Inclusivity, Democracy, and Heterogeneous Voices
Sandra L. Barnes, Vanderbilt University
The Truly Disadvantaged and Racial Inequality
Mary Pattillo, Northwestern University
The year 2012 marked the 25th anniversary of the publication of The Truly Disadvantaged by William Julius Wilson. This article offers an assessment of the book in the spirit of productive scholarly criticism. Although Wilson does not overlook the significance of race, I argue that anti-Black racism must be a more explicit part of the explanation for disproportionate Black poverty and its residential concentration. Utilizing the work of legal scholar Derrick Bell, and presenting vignettes from my own empirical research, I connect Wilson’s book to the 1954 Brown v. Board of Education decision to argue that to truly challenge the racial privileges and disadvantages accrued as a result of separate and unequal, we need to recognize the Blackness of the truly disadvantaged and attack racial inequality first.
Transformations of Race in Bioscience: Scientific Racism and the Logic of Colorblindness
Anthony Ryan Hatch, Georgia State University
Scientists in fields such as medicine, molecular biology, genomics, and bioinformatics are increasingly using biological concepts like genes and biochemicals—bodily features not directly linked to skin color—to transform the meaning of race. By decentering the imprimatur of science to define race via physical features like skin color, critical race theorists have unveiled the political interests that shaped the meaning of race in science. Since the 1990s, critical race theory has also recognized the emergence of “color-blind” racism in scientific spaces that is informed by former theories of biological race and used to justify racial subordination. Applying and synthesizing critiques of racial science in critical race theory and science and technology studies, I postulate that a new form of “colorblind scientific racism” is emerging to accompany the seemingly discredited color-conscious racism that historically defined the political relationship between race, science, and the body. I interpret how the logic of colorblindness is transforming meanings of race in bioscience and evaluate the significance of recent research on race in the biosciences in the context of critical race theory’s analysis of colorblind racism.
To Whom Does the Mainstream Belong?: Minorities or the Majority? Women or Men?
Charles V. Willie, Harvard University
The U.S. Constitutional Convention in 1787 was organized to chart the course of our country. Yet the fifty-five person collective charged with this great task was exclusively White and male. The author positions this seminal event as a precursor to the historical exclusionary tactics common in a society that has historically and systematically excluded minority groups such as Blacks, women, and poor people. The author suggests that the absence of a heterogeneous delegation meant that the Convention was unable to effectively address pressing mainstream issues and social problems that still have implications today. This essay is the second of a series that will be provided by founding members of the Black Caucus/Association of Black Sociologists.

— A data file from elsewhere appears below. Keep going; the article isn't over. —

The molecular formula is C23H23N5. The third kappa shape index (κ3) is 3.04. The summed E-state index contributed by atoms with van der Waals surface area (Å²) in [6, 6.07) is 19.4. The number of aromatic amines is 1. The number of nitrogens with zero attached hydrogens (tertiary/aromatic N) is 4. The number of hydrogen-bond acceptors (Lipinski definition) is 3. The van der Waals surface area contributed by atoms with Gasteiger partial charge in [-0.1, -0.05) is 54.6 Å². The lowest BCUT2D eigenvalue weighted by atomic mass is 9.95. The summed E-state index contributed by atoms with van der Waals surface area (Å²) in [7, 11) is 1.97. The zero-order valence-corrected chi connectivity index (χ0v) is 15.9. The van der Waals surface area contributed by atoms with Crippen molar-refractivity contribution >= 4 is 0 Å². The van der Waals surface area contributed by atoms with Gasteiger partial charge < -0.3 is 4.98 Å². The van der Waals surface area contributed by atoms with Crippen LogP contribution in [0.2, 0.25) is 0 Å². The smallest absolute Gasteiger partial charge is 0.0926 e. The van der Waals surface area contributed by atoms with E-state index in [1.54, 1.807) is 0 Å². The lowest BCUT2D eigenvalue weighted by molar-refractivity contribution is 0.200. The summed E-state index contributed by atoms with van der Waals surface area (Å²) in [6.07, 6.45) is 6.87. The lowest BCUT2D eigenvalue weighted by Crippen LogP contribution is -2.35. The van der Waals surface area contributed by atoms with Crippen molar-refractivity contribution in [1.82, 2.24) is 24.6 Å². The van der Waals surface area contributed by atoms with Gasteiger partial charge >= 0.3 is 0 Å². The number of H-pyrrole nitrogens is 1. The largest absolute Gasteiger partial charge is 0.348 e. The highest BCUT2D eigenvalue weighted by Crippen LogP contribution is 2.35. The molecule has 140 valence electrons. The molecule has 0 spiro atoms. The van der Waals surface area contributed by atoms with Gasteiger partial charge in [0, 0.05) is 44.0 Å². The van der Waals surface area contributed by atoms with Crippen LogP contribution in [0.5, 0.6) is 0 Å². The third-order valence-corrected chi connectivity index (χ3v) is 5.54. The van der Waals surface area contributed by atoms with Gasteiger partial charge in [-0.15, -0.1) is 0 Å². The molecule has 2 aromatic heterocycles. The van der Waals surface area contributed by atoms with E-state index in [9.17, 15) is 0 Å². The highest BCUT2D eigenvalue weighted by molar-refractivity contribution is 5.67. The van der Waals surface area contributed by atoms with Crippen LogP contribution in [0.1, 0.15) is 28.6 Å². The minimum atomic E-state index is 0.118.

“Gotta Sing on the Beats They Bring Us”: Towards a Twenty-first Century Blues Women’s Epistemology
Zandria F. Robinson, Rhodes College
A great deal of black feminist intellectual work is performed by intellectuals outside of the academy—singers, artists, rappers, grassroots activists, and black women in the working classes. Yet, the structure of academic black feminist historiography usually obscures this work on the margins. This article examines the intellectual work of singer Erykah Badu, whose corpus examines undertheorized aspects of the lived experience of black womanhood in twenty-first century America. It builds a concept of blues women’s epistemology, a distinct worldview of black women at the margins, to contextualize the work of Badu and other black women intellectuals who challenge the intersections of race, class, gender, and sexuality oppression. It concludes with a brief outline of the contours of a possible fourth wave of black feminism, defined by new sites of black feminist engagement and a more inclusive definition of black womanhood, and discusses the implications of a/the fourth wave for black feminist praxis in the twenty-first century.
Multi-Consciousness, Ethnic Identity, and Institutional Transformation at a Multi-cultural Charter School
Oluchi Nwosu-Randolph, Vanderbilt University
Sub-Saharan African refugees often experience challenges transitioning to life in the United States based on racial discrimination; language constraints; religious discrimination; poverty; lower educational levels; and, traumas based on prior relocation episodes. Youth from such families are at particular risk for continued trauma based on multiple levels of vulnerability. Schools can be a space to educate, equip, and empower such youth. Theoretically informed by a synthesis of DuBois’ concept, “double consciousness” and Black Feminism, this ethnography examines the cultural, social, pedagogic, and programmatic environment of the Cultural Diversity School as an educational site that fosters positive ethnic identity socialization, multi-consciousness, and inclusivity.
Bengali Harlem and the Lost Histories of South Asian America by Vivek Bald
SaunJuhi Verma, Rutgers University
The Challenge of Blackness: The Institute of the Black World and Political Activism in the 1970s by Derrick E. White
Amaka Okechukwu, New York University